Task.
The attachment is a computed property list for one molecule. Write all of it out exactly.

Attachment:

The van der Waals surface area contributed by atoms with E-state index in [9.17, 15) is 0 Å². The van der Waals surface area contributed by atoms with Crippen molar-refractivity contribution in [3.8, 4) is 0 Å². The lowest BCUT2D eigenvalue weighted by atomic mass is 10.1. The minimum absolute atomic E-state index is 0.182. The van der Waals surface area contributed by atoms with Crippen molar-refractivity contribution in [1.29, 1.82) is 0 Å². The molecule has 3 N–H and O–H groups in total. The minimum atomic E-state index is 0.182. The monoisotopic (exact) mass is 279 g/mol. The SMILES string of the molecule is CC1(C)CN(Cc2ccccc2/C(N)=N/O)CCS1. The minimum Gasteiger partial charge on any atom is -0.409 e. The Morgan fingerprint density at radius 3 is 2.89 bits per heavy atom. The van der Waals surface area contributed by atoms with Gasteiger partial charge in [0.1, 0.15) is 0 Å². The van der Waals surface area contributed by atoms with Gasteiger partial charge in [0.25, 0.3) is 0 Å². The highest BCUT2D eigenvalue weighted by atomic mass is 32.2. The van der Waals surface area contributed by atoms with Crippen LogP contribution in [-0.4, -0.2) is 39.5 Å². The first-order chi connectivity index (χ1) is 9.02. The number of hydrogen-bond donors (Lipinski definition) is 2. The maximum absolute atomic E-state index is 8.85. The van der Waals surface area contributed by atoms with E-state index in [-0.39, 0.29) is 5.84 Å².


The van der Waals surface area contributed by atoms with E-state index in [9.17, 15) is 0 Å². The van der Waals surface area contributed by atoms with Crippen molar-refractivity contribution in [3.8, 4) is 0 Å². The lowest BCUT2D eigenvalue weighted by atomic mass is 10.1. The minimum absolute atomic E-state index is 0.182. The van der Waals surface area contributed by atoms with Crippen molar-refractivity contribution in [1.29, 1.82) is 0 Å². The molecule has 3 N–H and O–H groups in total. The minimum atomic E-state index is 0.182. The monoisotopic (exact) mass is 279 g/mol. The SMILES string of the molecule is CC1(C)CN(Cc2ccccc2/C(N)=N/O)CCS1. The minimum Gasteiger partial charge on any atom is -0.409 e. The Morgan fingerprint density at radius 3 is 2.89 bits per heavy atom. The van der Waals surface area contributed by atoms with Gasteiger partial charge in [0.1, 0.15) is 0 Å². The van der Waals surface area contributed by atoms with Gasteiger partial charge in [0.25, 0.3) is 0 Å². The highest BCUT2D eigenvalue weighted by atomic mass is 32.2. The van der Waals surface area contributed by atoms with Crippen LogP contribution in [-0.4, -0.2) is 39.5 Å². The first-order chi connectivity index (χ1) is 9.02. The number of hydrogen-bond donors (Lipinski definition) is 2. The maximum absolute atomic E-state index is 8.85. The van der Waals surface area contributed by atoms with E-state index in [-0.39, 0.29) is 5.84 Å².